TC. “Yes, it’s called Voices From The Sun. Hopefully, it’ll be out in August. It’s amazing how far in advance you have to record the stuff. People ask if it’s done and can they hear it, and it’s no; there’s a process we’re not just banging out some little album. August feels like a lifetime away at the moment.”
VLR. Is it being released on a label?
TC. “It’s being released on Sunbeam Records, which is our own label. I read somewhere some said, ‘Oh, they’re one of those bands who try to do it all themselves…’ Social media is full of Chinese whispers and people who think they know stuff, who know nothing. I would have loved to have had some help along the way, but it wasn’t there, so instead of crying about it, I got on and did it. We do literally everything ourselves. We’ve got our sound guy, lighting guy, a whole crew of people, tech, etc. We are pretty much completely independent. The great thing is we’ve all become really close friends, I mean there are a few people that don’t see eye to eye but that happens in all workspaces. We’ve all got one common goal and we love the music and we love the band and the life that goes with it. This is going to sound really cliched, but it is like one big family, happy most of the time.”
VLR. The flipside is that you retain all the rights to your music and control over it.
TC. “Yes. I mean, it’s a challenging thing to do on your own because there’s a lot resting on your shoulders. Along the way, though, there are some pretty mega bonuses. We can do what we want, and there’s no-one telling us anything else.”
VLR. Let’s talk busking because there’s some great footage of you (and your brother Si) busking in shopping centres and high streets. I mean, that’s grassroots advertising, going out and saying this is us.
TC. “I made the most out of it. I made every small opportunity a big opportunity and grabbed it with both hands. Yeah, the busking thing, I was on the high street, I wasn’t begging or anything like that, but I didn’t have loads of money, and the coins in the bucket paid my rent and stuff. It became a way of life, and we got a lot of people turning up to watch us. I suddenly thought, could I turn this into a gig? I’ll book somewhere, I’ll get some flyers done. It all started from there, and it just got bigger and bigger. Suddenly it was local bars, wine to then getting a band together and playing the Fairfield Hall in Croydon and established venues. Wembley is another extension of that. It sounds ridiculous, but we play on average to fifteen hundred to two thousand capacity venues and we played Ireland at the weekend in the Academy in Dublin and Belfast. We walked in, and they are eight hundred capacity; it felt so small. A couple of years ago, I would have been, Oh my God, an eight hundred capacity venue! This is amazing; it made me stop and realise, bloody hell, things are moving fast. I was on the high streets for ten years of my life, and that will always be a part of me, but the stepping stones venue-wise that we’re achieving. Sometimes I just want to stop and have a look round and go, wow!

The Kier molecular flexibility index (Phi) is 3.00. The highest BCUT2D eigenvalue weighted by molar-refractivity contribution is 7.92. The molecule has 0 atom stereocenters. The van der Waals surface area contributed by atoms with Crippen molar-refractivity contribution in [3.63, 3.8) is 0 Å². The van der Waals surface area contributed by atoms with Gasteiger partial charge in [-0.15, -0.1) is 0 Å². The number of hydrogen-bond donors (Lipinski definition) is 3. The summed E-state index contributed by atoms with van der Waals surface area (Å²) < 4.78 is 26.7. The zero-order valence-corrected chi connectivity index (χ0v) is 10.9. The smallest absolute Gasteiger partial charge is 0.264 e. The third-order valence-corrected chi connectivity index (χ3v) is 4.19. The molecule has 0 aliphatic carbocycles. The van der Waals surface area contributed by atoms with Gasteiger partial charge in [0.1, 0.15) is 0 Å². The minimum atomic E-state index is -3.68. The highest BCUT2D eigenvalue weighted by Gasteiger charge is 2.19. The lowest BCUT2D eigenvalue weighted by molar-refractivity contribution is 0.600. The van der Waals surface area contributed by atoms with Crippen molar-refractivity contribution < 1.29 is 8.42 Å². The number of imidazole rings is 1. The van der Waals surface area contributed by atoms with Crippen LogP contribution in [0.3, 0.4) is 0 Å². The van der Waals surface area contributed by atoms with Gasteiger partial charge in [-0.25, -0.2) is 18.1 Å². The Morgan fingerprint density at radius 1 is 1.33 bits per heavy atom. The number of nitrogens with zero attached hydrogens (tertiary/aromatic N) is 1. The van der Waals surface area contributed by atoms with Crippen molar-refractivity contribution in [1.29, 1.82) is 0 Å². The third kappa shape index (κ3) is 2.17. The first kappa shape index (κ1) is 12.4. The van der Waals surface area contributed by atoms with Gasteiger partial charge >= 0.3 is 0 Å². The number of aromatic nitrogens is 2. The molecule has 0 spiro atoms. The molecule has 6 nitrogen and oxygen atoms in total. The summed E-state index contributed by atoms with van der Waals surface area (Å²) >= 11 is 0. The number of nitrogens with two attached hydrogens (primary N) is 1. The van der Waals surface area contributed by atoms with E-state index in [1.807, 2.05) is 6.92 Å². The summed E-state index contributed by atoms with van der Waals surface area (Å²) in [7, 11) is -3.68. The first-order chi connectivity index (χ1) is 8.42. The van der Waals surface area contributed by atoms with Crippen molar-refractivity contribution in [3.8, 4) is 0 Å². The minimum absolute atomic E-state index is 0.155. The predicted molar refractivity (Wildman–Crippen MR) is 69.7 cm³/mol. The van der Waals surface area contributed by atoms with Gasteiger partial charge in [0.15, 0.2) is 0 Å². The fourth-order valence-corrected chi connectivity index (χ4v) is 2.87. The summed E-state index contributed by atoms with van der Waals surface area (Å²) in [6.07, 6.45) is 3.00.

VLR. Last question on busking I promise, but did you used to advertise on social media?